design

UX – a better Web experience

UX Atrium picDeveloping traditional websites involves multiple stages from design to development. Often this process leads to an end product that is built more for a technical audience than for its end users. Recognizing the gap in the traditional process, the web team at the University of Lethbridge has adopted user experience methods to move from a functional build, to making them a more pleasant experience.

UX, an acronym for User Experience, is a practice that uses research to understand user needs, and to align those needs to current products and services. “It has more to do with an improved online experience for students, faculty and staff,” says Michael Warf, Web Manager.

The Web team recently employed UX to determine how students, faculty and staff use the Notice Board. “We know that people are having trouble finding things because, to the eye, it’s a very busy site with competing information and visuals. It’s been a dumping ground of unorganized information. In order to understand how people use it, we set up monitors in the U Hall Atrium and invited passers-by to search for specific things on the Notice Board. This provided us with a fairly clear realization around how they went about using that site. This information will help us build something that will align to both the information the University needs to share, and the ability for users to find what they’re looking for quickly and easily,” Warf says.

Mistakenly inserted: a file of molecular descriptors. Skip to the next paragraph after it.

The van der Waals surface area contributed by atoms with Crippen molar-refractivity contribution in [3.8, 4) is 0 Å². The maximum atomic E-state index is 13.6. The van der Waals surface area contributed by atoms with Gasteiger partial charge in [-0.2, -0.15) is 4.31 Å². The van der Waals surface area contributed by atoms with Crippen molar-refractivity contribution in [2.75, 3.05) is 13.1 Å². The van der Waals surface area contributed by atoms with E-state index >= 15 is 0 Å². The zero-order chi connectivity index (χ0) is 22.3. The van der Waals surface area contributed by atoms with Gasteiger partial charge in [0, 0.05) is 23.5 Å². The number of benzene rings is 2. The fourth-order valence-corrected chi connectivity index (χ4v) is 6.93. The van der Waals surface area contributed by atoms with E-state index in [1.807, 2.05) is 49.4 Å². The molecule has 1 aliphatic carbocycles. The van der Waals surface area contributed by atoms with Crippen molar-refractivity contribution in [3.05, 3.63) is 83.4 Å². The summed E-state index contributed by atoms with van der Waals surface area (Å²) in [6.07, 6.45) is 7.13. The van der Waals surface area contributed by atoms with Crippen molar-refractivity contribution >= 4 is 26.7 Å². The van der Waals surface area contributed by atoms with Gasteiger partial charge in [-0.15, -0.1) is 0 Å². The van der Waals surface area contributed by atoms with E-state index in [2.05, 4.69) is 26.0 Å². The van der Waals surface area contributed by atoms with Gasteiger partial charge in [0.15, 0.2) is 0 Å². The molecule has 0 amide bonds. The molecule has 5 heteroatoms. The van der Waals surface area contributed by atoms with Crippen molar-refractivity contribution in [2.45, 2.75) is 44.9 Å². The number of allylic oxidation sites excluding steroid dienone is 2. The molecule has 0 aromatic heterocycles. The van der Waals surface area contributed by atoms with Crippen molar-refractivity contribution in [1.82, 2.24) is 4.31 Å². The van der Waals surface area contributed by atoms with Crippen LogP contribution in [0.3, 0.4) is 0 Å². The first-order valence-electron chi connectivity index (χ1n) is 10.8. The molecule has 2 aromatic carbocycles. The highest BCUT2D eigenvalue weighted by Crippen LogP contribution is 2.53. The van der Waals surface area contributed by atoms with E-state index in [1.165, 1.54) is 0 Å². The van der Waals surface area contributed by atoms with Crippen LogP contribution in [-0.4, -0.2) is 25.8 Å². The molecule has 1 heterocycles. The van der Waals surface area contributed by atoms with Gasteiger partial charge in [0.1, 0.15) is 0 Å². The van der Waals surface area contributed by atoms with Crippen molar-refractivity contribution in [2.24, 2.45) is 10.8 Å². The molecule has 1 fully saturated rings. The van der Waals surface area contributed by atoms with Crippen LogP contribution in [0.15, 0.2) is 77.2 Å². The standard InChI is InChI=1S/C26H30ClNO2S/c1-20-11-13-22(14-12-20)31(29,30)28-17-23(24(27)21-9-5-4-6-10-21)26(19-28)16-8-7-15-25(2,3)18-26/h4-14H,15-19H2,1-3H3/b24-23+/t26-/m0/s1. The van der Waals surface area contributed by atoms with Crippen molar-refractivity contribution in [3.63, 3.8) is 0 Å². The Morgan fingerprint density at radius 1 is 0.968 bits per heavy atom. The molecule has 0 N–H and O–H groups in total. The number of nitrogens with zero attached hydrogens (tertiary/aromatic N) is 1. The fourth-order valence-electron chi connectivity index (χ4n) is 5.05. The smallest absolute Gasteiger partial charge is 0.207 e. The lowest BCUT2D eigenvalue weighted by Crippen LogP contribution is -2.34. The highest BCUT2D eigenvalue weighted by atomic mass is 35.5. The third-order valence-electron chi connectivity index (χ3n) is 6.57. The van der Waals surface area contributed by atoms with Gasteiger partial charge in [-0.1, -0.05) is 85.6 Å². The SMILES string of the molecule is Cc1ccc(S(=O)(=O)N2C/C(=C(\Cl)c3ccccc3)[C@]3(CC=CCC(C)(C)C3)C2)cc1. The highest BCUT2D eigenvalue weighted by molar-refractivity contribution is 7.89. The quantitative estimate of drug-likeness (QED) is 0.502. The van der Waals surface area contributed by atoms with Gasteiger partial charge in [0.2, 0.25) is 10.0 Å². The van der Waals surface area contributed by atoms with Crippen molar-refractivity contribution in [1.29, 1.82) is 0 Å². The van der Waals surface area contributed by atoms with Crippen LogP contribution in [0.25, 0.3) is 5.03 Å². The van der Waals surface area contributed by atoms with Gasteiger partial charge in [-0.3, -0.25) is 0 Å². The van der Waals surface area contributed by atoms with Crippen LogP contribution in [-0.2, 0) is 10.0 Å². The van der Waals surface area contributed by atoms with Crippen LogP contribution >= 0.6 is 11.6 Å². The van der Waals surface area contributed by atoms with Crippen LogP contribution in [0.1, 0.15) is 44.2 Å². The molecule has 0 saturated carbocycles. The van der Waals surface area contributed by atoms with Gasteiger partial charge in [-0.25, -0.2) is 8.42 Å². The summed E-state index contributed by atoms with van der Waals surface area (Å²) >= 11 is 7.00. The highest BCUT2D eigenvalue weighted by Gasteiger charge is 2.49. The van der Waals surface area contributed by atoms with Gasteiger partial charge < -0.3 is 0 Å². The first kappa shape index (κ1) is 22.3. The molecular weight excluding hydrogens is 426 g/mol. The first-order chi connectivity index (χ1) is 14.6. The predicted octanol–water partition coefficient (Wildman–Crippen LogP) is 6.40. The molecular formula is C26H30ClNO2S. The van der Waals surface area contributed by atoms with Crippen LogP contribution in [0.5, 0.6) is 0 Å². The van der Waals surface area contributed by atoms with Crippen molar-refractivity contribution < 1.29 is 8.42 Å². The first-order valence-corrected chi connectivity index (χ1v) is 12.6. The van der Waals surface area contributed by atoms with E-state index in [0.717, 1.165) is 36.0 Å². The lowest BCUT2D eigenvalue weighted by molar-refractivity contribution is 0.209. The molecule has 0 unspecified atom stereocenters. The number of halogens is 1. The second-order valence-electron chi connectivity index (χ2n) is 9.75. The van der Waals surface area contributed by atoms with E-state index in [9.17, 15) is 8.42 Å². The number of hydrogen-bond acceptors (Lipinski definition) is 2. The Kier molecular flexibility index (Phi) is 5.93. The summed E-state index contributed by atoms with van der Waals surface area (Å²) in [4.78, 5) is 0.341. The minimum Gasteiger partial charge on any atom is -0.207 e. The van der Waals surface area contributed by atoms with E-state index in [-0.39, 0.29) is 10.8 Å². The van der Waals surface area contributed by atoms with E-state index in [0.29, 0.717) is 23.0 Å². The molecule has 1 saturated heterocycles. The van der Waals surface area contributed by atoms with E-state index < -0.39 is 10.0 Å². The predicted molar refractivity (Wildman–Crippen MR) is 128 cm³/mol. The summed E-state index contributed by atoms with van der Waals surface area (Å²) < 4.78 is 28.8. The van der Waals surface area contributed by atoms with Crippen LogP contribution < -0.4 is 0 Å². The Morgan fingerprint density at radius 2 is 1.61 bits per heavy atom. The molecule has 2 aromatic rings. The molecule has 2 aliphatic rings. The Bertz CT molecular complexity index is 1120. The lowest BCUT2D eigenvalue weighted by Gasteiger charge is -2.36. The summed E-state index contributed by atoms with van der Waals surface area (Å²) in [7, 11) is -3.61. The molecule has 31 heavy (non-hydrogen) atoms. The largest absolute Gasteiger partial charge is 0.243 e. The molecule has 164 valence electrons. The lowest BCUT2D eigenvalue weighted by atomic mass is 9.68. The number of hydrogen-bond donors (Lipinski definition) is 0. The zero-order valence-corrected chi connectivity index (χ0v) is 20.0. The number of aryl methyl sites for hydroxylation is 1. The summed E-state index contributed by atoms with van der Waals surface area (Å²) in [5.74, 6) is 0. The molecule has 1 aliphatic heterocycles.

UX continues to be used to assist in the design of the University’s student portal. With the ultimate goal of satisfying the needs of both the University and the students, the questions are many and complex. “For example, we know that more students have smart phones than laptops, and that they access their calendars on their phones. Yet, what they can see on their phones was built for desktop and laptop computers. That poses a problem with providing them information in a format they can use.

“Continuing to collaborate with end users in the early design stages of a website helps us to better define the required features and functions that provide a balance between the needs of the University and providing a website that is enjoyable and easy to use.”

Watch for future UX events on campus so you can get involved and help us make your user experience better!

 

Online Graduate Application Initiative Update

Timelines are very tight in terms of a January 2013 release date, but optimism has increased due to the clarity of the initial requirements document provided to CollegeNET by the UofL design team.  It has been noted that this might save some time in developing the initial prototype of the hosted platform for the UofL to review.  This will be the first of three planned prototype development/review iterations before the application is ready to be launched.